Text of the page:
Second, landlords and capitalists were portrayed as extremely brutal and inhumane, particularly to women and children. Ralph A. Thaxton, Jr., points out that the post-famine recalling-bitterness propaganda was aimed at altering the villagers’ memory of the Great Famine (the “bitterness” produced by the CCP) and replacing it with the “bitterness” from before 1949.54 Yet, if the memory of the Great Leap Forward and the famine was more about bodily pain and hunger, the bitterness in pre-1949 China presumably had a much broader spectrum, ranging from physical pains and emotional frustrations to sociopolitical inequality, and emphasized the sense of humiliation and de-humanization in the old society. One such story recounted the experience of a boy named Xiaotieliang (小铁粱), who said that he was a helper in the house of landlord Kang and was beaten all day long. He would be beaten if he got up late, if he moved slowly, if the landlord’s little son cried, or if the pig got sick or a chicken died. If a landlord was a local philanthropist, then the story was meant to reveal his true face as a sham who hoodwinked laboring people.55 In Guizhou, the provincial literary magazine published a story entitled “The Suffering of Two Generations (两代人的苦难 liangdairen de ku’nan)”, in which a female narrator told about how the landlord’s wife pinched her breasts, causing her milk to spray several inches. This story was written by the Writing Group of the 4 Histories.56 A reader whose letter was published in the October 1964 issue of Shandong Literature (山东文学 Shandong wenxue) was deeply moved by the 3 family histories that had appeared in the magazine earlier that year. The reader said that the stories were all true and very educational, and offered his own examples of bitter experiences. He knew a 13-year-old girl, Xu Ronghua (徐荣华), who had worked as a servant and had had to carry the landlord’s daughter on her back to school. Grandma Zhang, another servant, was forced to drink her employer’s urine. Of the Zhangs’ 12 children, 3 were tortured to death by capitalists, 6 were starved to death, and the remaining 3 were sold. However, the author of the letter said that the family stories also provided evidence of how sweet the new society was. Xu Ronghua survived and became a Party member, and the sold children were returned to Grandma Zhang with the aid of the communist government. The details cited in the letter repeated the sadistic plots of the bitter story: as a wet nurse, Grandma Zhang’s breasts were pinched by her employer, Landlord Chen Number Three, with wood splints to produce more milk until her breasts became red and swollen. To prevent Zhang from breastfeeding her own child, Chen was said to have used iron rings to encase Zhang’s nipples when she went out and to have them checked when she returned.57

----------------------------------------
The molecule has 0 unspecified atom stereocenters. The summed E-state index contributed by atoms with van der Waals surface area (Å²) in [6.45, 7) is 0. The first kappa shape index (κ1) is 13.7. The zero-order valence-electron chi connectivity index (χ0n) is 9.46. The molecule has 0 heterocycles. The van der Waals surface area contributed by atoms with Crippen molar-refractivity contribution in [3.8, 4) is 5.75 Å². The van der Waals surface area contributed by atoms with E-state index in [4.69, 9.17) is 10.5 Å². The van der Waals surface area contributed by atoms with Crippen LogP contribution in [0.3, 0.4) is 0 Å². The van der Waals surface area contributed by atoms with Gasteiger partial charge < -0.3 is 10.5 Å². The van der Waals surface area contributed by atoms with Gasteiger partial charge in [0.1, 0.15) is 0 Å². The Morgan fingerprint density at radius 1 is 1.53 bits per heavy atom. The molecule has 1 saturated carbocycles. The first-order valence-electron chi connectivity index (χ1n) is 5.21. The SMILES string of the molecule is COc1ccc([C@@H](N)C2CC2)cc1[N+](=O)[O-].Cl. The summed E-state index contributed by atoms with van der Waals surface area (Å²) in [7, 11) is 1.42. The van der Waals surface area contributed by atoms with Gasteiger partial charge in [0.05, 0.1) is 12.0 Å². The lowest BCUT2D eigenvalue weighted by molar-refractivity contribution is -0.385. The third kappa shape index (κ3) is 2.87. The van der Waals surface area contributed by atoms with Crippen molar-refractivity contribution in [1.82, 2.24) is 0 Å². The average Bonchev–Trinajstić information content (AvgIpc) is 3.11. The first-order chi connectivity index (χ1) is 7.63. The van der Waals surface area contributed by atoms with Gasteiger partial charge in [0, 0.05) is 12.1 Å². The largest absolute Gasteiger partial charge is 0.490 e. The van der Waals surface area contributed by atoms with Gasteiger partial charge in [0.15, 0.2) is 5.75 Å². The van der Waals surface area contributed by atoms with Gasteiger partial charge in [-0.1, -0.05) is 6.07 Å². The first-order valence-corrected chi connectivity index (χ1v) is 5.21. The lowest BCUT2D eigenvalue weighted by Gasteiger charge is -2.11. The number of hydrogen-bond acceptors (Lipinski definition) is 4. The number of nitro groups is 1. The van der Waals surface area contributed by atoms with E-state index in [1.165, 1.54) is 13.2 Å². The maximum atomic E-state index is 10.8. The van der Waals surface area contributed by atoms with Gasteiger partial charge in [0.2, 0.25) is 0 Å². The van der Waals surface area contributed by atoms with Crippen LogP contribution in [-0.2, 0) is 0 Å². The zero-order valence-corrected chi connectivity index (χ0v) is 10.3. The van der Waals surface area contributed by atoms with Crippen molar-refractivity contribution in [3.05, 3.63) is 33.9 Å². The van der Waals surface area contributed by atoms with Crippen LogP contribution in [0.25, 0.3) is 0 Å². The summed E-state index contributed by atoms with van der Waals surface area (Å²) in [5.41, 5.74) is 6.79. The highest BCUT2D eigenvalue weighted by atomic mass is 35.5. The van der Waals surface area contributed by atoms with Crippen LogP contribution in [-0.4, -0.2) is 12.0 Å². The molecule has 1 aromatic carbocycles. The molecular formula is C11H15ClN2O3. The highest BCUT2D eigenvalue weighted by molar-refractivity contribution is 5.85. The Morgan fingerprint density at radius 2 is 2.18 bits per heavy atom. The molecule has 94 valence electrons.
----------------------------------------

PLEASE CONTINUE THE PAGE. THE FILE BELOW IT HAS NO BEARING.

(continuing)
…Fifth, while fictitious stories were often told in the name of “reportage”, sometimes they featured a real person as the main character. The famous soldier-writer Gao Yubao (高玉宝 1927–?), an orphan who had labored for a landlord, published his autobiographical account titled Gao Yubao in 1951, which was reprinted in 1972. Gao explained how his experiences were written and revised as a semi-fiction:
With the help and cultivation of the Party and the leaders, I finally completed the first draft of the xiaoshuo (小说).64 Later, the Party Committee of the army dispatched experts to help me revise. Based on the draft, we cut, concentrated, and summarized the characters and the plots, and thus finished this novel.65
Here Gao does not deny that his work is a fictional xiaoshuo based on personal experiences, and that it had been reworked by the author and professional writers to meet the needs of political propaganda. Gao further discussed how his understanding of how to write xiaoshuo was deepened:
When I started to write Gao Yubao […] I did not have time to study some political theories and lacked profound understanding of the great Mao Zedong Thought […] Particularly I did not know what xiaoshuo means, nor did I know that the personas and plots can be created. As a result, what I wrote was nothing but an autobiography […] When revising it, I reasonably highlighted the spirit of rebellion of Yubao and the masses, and enhanced the class feelings among the laboring people in their consolidated struggle. I also deepened my exposure of the reactionary nature of the exploitative class. In addition, I added […] the Party’s influence on Yubao.66
For the reader, an autobiographical account whose title is identical to the author’s name is easily accepted as truth, but Gao did not mind blending real experiences with imagination and editing based on political need.